The Liverpool VC Heroes Memorial unveiled in 2011 at Abercromby Square in Liverpool commemorates Captain Noel Chavasse VC who is the only man to be twice awarded the military’s highest award for valour, the Victoria Cross, in the First World War. In 1916, as a surgeon-lieutenant, Chavasse rescued wounded men from no-man’s land under heavy fire, sometimes just 25 yards from enemy lines. He saved the lives of more than 20 men and was honoured with his first Victoria Cross. He was awarded the second posthumously after he continued to rescue and treat men during conflict at Wieltje, Belgium, though mortally wounded himself. Captain Chavasse died on 4 August 1917, at the age of 32, and is buried at Brandhoek New Military Cemetery in Belgium.
Designed by local sculptor, Tom Murphy, the modern bronze statue depicts Captain Chavasse and a Liverpool Scottish stretcher bearer attending a wounded soldier and is referred to locally as the ‘Chavasse Statue.’
Aura Monumental were appointed to undertake the annual maintenance program of the statue’s conservation to ensure the quality and luster of the traditional ‘liver of Sulphur’ patination as initially laid out in the foundry is maintained.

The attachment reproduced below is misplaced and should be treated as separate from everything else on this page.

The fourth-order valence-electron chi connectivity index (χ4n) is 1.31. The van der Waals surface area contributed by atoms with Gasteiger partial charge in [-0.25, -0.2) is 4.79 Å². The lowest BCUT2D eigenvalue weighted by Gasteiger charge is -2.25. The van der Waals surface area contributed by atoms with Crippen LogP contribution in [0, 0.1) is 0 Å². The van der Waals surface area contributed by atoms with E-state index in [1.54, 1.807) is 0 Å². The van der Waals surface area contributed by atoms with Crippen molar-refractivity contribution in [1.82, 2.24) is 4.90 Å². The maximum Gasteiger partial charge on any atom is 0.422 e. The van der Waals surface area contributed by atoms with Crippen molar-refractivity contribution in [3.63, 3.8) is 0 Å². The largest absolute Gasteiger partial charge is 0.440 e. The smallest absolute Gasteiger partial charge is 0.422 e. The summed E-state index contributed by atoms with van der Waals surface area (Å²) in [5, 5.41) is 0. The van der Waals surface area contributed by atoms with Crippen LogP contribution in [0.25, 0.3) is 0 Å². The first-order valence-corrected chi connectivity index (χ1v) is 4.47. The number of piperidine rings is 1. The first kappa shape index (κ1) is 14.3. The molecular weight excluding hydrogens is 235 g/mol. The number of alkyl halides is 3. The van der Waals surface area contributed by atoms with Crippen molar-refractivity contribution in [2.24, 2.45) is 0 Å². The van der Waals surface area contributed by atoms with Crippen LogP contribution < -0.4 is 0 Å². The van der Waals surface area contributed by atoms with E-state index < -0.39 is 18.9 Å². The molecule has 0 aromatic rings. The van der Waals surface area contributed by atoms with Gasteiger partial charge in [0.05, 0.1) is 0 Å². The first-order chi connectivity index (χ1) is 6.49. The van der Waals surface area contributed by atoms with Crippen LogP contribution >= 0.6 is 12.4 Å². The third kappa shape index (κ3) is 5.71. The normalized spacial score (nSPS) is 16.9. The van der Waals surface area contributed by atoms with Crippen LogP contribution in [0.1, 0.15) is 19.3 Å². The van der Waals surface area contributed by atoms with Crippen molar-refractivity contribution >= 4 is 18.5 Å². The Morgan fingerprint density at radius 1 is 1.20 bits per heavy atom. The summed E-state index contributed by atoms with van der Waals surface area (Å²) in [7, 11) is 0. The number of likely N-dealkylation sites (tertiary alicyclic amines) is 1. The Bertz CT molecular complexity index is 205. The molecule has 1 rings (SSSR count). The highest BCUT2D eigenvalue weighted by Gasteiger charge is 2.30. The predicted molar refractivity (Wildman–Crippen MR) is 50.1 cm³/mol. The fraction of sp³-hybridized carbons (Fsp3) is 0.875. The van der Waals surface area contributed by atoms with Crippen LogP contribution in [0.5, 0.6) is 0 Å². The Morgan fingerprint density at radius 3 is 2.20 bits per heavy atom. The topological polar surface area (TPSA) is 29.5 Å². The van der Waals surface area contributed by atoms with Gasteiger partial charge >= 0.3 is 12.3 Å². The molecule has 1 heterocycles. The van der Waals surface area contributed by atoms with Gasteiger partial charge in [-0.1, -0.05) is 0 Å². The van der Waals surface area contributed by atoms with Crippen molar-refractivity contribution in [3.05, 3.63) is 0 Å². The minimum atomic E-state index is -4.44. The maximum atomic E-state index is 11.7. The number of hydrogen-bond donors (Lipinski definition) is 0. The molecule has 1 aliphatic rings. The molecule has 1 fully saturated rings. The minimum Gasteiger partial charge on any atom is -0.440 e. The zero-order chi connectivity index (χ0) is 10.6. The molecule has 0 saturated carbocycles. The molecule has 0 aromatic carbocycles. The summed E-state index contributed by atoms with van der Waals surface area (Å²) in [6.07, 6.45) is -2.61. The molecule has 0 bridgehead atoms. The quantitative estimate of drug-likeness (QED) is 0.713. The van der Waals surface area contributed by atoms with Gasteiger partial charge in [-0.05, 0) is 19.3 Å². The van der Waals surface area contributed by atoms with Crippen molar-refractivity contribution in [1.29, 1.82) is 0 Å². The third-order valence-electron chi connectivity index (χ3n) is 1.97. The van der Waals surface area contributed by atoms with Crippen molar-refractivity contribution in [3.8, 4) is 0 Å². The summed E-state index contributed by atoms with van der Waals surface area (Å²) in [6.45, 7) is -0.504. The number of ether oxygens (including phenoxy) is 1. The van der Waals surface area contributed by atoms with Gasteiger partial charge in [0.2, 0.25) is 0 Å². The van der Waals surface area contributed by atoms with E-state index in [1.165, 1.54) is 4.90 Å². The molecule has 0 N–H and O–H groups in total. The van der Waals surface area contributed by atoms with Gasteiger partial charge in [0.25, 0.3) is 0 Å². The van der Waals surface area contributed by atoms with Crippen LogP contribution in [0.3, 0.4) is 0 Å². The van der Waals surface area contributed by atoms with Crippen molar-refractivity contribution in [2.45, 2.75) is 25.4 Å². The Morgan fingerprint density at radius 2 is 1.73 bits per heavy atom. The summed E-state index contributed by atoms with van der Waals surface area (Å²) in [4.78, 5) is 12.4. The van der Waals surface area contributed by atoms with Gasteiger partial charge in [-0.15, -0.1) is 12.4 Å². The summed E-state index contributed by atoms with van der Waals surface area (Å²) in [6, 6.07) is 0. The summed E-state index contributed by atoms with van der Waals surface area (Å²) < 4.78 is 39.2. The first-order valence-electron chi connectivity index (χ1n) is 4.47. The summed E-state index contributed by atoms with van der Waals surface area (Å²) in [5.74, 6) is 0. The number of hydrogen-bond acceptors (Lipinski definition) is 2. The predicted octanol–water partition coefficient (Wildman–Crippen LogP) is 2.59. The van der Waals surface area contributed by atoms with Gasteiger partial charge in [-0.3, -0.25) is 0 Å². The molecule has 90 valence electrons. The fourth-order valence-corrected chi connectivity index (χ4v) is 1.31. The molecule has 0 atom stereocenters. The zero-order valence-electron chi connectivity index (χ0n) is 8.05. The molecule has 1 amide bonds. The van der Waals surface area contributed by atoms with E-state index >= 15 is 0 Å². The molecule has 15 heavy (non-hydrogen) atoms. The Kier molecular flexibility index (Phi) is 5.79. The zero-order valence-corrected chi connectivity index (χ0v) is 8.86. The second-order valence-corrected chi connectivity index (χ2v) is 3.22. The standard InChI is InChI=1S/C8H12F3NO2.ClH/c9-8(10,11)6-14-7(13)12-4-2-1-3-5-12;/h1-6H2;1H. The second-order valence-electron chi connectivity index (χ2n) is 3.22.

The maintenance is carried out annually prior to Remembrance Day and includes the cleaning of the statue using the ThermaTech superheated water system. This is followed by waxing with microcrystalline paste wax using a propane gas torch to gently heat the bronze substrate to remove any moisture as part of the ‘hot wax’ method for the maintenance of external bronze statuary. The water temperature produced by the Thermatech was controlled close to the initial temperature at which it begins to produce steam. This facilitated the removal of old wax layers from previous maintenance treatments, which can begin to clog details and trap dirt and other contaminants close to the surface. Several new layers of microcrystalline wax were then applied.
This process is suitable for recently cast and installed sculptures or is used as the final part of a conservation program where more involved treatments or restoration has taken place on older bronze works consolidating these treatments, improving the appearance and providing a protective coating that can form apart if an ongoing maintenance program. This helps to prevent damage and oxidation, caused by environmental factors such as pollution and/or the harmful effects of pigeon guano, critical during the statues initial period of exposure to the elements.